Not only should publicly listed companies disclose their directors' and top executives' pay, but private firms should also make information about salaries public to fight against inequalities (SGX firms' disclosure of pay practices weak: Study; Jan 12).
The world only found out that popular female actresses in Hollywood were earning less than their male counterparts when hackers published e-mails from executives at Sony Pictures Entertainment in 2014.
The revelation helped women to drive harder bargains to avoid pay discrimination.
A salary is the price paid for an individual worker's labour, and markets work best when prices are disclosed.
Income inequality is still a problem in many places. Hence, salary transparency would improve the odds of equal pay for equal work. If women and minority employees know the salary levels at their organisations, they would be in a better position to negotiate with management.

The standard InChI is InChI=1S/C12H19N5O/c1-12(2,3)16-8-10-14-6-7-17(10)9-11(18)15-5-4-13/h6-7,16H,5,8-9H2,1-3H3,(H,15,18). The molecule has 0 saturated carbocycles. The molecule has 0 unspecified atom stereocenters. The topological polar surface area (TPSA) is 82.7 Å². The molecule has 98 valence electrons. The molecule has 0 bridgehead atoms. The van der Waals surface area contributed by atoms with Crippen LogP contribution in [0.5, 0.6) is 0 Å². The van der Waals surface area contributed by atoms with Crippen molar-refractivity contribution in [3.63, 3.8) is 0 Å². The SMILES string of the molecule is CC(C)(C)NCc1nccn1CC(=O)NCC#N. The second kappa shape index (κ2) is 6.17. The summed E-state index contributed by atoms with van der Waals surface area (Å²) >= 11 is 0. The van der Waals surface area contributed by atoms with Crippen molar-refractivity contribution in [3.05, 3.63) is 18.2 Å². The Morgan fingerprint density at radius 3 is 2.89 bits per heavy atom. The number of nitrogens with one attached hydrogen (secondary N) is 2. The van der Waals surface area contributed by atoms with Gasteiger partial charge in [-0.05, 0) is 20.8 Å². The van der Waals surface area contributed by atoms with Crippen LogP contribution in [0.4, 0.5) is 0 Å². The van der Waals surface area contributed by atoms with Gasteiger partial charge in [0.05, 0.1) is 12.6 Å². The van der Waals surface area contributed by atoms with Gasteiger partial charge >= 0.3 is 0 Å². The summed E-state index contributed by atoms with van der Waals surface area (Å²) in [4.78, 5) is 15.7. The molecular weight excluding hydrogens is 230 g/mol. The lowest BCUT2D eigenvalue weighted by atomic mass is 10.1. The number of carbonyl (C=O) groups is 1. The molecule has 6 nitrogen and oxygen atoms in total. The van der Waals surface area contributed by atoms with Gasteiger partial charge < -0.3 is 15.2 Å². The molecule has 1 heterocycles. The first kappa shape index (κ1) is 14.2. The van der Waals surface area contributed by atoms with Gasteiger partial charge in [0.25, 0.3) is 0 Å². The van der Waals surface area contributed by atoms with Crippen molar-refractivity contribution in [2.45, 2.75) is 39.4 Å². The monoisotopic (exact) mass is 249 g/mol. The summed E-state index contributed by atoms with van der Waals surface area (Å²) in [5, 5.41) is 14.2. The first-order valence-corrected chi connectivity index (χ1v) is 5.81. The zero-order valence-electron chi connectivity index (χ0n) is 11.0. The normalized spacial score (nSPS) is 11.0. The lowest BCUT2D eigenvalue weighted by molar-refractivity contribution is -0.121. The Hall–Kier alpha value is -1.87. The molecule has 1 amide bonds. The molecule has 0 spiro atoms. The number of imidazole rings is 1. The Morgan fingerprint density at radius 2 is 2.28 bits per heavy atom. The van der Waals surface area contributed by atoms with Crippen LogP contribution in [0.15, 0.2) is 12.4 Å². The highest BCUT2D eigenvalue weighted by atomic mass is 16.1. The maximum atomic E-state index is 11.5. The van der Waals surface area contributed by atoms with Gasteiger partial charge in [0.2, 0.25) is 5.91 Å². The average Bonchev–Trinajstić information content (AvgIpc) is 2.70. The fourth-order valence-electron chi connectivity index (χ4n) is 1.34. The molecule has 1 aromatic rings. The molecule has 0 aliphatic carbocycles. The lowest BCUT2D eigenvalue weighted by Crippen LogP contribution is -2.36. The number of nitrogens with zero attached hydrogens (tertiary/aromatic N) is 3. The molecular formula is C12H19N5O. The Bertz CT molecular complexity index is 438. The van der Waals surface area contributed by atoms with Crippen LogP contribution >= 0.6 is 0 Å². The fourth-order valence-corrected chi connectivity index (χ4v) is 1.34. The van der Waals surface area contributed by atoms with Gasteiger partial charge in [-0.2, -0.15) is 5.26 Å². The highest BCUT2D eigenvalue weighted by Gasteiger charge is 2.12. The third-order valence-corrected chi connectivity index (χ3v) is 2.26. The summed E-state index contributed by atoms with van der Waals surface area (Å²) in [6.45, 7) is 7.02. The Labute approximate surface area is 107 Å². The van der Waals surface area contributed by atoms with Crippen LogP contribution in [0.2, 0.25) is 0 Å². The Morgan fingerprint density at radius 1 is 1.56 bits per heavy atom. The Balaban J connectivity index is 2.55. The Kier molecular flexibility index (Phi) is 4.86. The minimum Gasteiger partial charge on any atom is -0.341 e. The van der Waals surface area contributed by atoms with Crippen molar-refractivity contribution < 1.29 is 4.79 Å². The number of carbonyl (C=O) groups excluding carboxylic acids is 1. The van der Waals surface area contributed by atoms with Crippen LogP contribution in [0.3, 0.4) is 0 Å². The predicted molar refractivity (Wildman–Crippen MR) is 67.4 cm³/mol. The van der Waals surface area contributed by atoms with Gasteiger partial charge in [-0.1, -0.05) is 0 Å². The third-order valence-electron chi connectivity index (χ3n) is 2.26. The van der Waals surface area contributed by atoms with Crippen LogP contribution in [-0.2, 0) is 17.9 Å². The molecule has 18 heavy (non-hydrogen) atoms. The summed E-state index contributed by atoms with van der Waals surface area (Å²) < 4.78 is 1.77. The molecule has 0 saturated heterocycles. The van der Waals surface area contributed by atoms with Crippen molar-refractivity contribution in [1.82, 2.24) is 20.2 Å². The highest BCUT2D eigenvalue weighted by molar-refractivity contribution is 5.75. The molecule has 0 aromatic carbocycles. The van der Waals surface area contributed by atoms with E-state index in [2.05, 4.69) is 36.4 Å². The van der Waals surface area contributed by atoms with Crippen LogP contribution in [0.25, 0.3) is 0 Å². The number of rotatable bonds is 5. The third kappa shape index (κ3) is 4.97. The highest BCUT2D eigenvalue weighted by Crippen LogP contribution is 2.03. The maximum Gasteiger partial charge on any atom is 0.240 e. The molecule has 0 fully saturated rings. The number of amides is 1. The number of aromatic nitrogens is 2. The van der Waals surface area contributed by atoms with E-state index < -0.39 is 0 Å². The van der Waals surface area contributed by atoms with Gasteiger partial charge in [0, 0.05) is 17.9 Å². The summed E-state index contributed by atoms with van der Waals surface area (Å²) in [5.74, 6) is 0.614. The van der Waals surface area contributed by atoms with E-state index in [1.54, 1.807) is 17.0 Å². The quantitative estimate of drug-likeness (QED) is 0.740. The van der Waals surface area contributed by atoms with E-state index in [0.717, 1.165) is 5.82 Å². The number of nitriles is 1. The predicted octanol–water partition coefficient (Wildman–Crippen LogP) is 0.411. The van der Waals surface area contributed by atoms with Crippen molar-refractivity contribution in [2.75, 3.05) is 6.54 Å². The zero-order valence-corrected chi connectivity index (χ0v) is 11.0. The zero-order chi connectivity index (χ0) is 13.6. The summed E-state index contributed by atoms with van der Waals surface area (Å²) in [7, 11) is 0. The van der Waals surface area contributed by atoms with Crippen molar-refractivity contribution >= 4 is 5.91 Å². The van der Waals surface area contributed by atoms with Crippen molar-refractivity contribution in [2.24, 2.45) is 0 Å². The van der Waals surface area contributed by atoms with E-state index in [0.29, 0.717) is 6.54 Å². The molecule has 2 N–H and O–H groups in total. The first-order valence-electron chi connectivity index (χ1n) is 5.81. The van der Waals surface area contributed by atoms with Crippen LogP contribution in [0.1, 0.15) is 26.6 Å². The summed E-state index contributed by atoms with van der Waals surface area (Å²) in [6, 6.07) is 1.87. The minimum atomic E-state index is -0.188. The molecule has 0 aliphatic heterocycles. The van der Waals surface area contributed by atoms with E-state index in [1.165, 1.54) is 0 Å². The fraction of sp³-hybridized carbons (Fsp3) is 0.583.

Sadly, in today's work culture, employees are not allowed to compare pay rates or other compensations with their co-workers, and may get fired if caught. Some companies spell out such policies in non-disclosure agreements.
Layers of hidden company information make income disparity easier to hide.
Transparency, however, increases trust between management and employees, and improves equality and diversity.
By being able to see that their salary is aligned with those of other similar roles, employees are reassured that the management is being fair.
For this to succeed, transparency should be part of the overall company culture and should be embedded into the company's operating style.
Cheng Choon Fei